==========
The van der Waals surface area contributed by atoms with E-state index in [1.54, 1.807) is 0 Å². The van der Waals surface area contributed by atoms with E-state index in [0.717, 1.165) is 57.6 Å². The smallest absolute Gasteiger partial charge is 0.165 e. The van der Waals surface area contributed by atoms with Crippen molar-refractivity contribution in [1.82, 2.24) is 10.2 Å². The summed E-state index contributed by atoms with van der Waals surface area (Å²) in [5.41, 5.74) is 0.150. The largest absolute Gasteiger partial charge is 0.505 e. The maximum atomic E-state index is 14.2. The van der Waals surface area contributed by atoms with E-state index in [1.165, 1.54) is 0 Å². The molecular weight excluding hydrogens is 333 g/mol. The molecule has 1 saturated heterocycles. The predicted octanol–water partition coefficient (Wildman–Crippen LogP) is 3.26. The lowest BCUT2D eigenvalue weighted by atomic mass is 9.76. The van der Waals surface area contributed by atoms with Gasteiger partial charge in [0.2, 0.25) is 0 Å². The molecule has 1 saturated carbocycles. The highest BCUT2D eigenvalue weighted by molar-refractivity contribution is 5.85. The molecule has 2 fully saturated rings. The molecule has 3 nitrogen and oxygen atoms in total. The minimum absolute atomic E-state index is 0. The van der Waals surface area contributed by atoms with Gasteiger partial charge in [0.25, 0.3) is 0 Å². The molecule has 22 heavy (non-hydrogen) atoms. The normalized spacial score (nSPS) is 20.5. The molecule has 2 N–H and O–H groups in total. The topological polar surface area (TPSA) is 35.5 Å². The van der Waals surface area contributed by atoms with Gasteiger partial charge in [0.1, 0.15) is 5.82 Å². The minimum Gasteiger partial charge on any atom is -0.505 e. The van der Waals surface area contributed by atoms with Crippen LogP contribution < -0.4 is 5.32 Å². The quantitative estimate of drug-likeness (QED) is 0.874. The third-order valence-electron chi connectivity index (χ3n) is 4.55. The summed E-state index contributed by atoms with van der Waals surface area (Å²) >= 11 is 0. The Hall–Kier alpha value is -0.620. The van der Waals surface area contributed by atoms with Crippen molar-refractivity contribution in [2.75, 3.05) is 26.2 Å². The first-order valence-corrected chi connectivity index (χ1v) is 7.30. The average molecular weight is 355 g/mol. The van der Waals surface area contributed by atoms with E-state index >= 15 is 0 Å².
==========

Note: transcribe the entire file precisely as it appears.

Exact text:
The van der Waals surface area contributed by atoms with E-state index in [1.54, 1.807) is 0 Å². The van der Waals surface area contributed by atoms with E-state index in [0.717, 1.165) is 57.6 Å². The smallest absolute Gasteiger partial charge is 0.165 e. The van der Waals surface area contributed by atoms with Crippen molar-refractivity contribution in [1.82, 2.24) is 10.2 Å². The summed E-state index contributed by atoms with van der Waals surface area (Å²) in [5.41, 5.74) is 0.150. The largest absolute Gasteiger partial charge is 0.505 e. The maximum atomic E-state index is 14.2. The van der Waals surface area contributed by atoms with E-state index in [1.165, 1.54) is 0 Å². The molecular weight excluding hydrogens is 333 g/mol. The molecule has 1 saturated heterocycles. The predicted octanol–water partition coefficient (Wildman–Crippen LogP) is 3.26. The lowest BCUT2D eigenvalue weighted by atomic mass is 9.76. The van der Waals surface area contributed by atoms with Gasteiger partial charge in [0.2, 0.25) is 0 Å². The molecule has 1 saturated carbocycles. The highest BCUT2D eigenvalue weighted by molar-refractivity contribution is 5.85. The molecule has 2 fully saturated rings. The molecule has 3 nitrogen and oxygen atoms in total. The minimum absolute atomic E-state index is 0. The van der Waals surface area contributed by atoms with Gasteiger partial charge in [0.25, 0.3) is 0 Å². The molecule has 22 heavy (non-hydrogen) atoms. The normalized spacial score (nSPS) is 20.5. The molecule has 2 N–H and O–H groups in total. The topological polar surface area (TPSA) is 35.5 Å². The van der Waals surface area contributed by atoms with Gasteiger partial charge in [0.1, 0.15) is 5.82 Å². The minimum Gasteiger partial charge on any atom is -0.505 e. The van der Waals surface area contributed by atoms with Crippen LogP contribution < -0.4 is 5.32 Å². The quantitative estimate of drug-likeness (QED) is 0.874. The third-order valence-electron chi connectivity index (χ3n) is 4.55. The summed E-state index contributed by atoms with van der Waals surface area (Å²) >= 11 is 0. The Hall–Kier alpha value is -0.620. The van der Waals surface area contributed by atoms with Crippen molar-refractivity contribution in [2.75, 3.05) is 26.2 Å². The first-order valence-corrected chi connectivity index (χ1v) is 7.30. The average molecular weight is 355 g/mol. The van der Waals surface area contributed by atoms with E-state index >= 15 is 0 Å².